Far North Tales: Stories from the Peoples of the Arctic Circle

By King, Alexander D. | Marvels & Tales, January 1, 2013 | Go to article overview

Far North Tales: Stories from the Peoples of the Arctic Circle


King, Alexander D., Marvels & Tales


Far North Tales: Stories from the Peoples of the Arctic Circle. Translated and retold by Bonnie C. Marshall. Edited by Kira Van Densen. Santa Barbara, CA: Libraries Unlimited, 2011.

Bonnie C. Marshall has been traveling to Russia and collecting stories of many kinds for a long time. Her interest in Russia led her to Siberian peoples and their tales, which drew her into exploring the folklore of all peoples of the circumpolar North. The resulting book has more than eighty tales presented in seven thematically defined parts. Many but not all of the stories have notes that include Marshall's sources and other useful background. The "reteller's" introduction provides history and general information on peoples of the North, organized by culture group: Inuit, Yupik, Northwest America, Innu, Saami, and peoples of northern Russia (including Karelians but not Russians). The remarkable thing one comes away with after the introduction is the uniformity of experiences of colonization, suffering, and cultural renewal in the last thirty to forty years.

The stories in Part 1 ("Tales of Daily Life") struck me as a grab bag of silly encounters; 1 found them funny and entertaining. The good stuff really begins in Part 2 ("Creation Stories and Myths"), where Marshall retells some of the great classic myths of the North, including "Sedna" and "Raven Steals the Daylight." The Raven story is credited as Inuit and Dene, but the notes point the reader to other versions among many cultures of the North American Northwest Coast. Part 3 ("Tricksters and Fools") naturally includes several Raven tales, including those from Koryaks and Chukchi in northeast Asia and those from the American Northwest. Part 4 ("Legends and Pourquoi Tales") contains many stories that one could classify as origin stories, but perhaps Marshall considers the origin of mosquitoes (from a cannibal monster, one of my favorites from Part 4) of a lesser order than the origin of caribou or how the sun got into the sky.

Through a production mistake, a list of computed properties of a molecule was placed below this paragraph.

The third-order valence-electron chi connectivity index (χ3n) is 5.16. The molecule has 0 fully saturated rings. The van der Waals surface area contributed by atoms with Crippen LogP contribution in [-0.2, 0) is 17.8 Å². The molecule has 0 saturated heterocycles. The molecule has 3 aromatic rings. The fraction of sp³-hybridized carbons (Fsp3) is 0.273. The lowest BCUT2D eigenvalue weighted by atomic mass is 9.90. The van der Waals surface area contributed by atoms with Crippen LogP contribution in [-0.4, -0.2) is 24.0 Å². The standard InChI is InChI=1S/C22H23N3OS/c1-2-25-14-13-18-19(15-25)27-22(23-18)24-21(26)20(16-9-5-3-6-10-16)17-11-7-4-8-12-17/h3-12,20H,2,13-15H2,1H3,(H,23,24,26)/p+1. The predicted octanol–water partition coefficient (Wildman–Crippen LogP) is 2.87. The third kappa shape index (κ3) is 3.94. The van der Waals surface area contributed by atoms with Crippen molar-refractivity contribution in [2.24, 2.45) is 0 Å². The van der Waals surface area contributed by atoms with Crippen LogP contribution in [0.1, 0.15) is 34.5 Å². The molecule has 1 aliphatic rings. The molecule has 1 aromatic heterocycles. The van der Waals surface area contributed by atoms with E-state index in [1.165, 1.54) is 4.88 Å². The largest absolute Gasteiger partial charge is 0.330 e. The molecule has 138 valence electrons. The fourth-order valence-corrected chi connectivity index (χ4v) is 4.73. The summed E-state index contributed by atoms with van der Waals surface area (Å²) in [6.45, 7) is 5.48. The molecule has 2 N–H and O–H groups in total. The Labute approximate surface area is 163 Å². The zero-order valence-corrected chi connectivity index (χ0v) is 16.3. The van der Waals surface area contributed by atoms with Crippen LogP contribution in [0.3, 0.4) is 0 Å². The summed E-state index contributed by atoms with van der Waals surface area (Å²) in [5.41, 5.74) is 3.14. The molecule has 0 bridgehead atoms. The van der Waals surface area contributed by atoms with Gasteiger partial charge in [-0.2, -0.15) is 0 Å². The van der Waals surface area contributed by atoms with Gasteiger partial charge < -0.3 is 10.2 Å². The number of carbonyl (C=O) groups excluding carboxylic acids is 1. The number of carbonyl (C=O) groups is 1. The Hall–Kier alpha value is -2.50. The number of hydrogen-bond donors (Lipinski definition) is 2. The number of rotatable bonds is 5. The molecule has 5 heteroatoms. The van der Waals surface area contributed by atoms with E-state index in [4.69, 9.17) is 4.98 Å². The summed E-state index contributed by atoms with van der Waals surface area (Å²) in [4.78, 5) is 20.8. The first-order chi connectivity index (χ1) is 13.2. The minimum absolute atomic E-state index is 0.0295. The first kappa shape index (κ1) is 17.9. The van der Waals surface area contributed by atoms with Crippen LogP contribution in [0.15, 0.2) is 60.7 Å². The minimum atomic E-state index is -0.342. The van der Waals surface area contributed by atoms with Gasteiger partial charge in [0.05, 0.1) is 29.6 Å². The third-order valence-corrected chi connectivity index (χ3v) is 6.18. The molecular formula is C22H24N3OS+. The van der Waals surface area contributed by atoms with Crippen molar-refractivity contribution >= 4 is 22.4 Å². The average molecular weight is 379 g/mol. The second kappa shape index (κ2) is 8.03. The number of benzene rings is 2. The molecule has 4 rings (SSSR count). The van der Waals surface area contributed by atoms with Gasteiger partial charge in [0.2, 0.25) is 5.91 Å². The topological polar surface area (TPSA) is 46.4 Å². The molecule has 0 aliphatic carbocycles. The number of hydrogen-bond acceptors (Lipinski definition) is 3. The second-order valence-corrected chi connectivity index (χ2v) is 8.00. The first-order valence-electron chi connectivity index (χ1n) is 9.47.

Part 5 ("Stories About Animals and Marriages with Animals") presents some of the most gripping stories because adventure is combined with intimate relationships. "The Woman Who Adopted a Polar Bear" cannot but end sadly, as bears and people are fundamentally in conflict. The story about two girls who are abducted by Eagle and Whale and the one about a man marrying a seagull are also gripping adventures where the reader cannot be confident of the end until it happens.

I found it difficult to clearly demarcate the last two parts: "Spirits, Shamans, and Shapeshifters" (Part 6) and "Heroes and Heroines" (Part 7). These two could have been combined with the tricksters section even, because the Trickster or Transformer is a standard category in Native American folklore. These stories are great adventures, often of vengeance, and feature various kinds of shamanic combat.

Although 1 found many of the stories enjoyable to read, the further 1 read, the more disturbed 1 became. As a child, my first serious interest in Native American cultures came through reading Indian stories. They were intriguing puzzles, presented unadorned with details and full of action but rarely explaining motives for why coyote killed that one or ate another, for example. …

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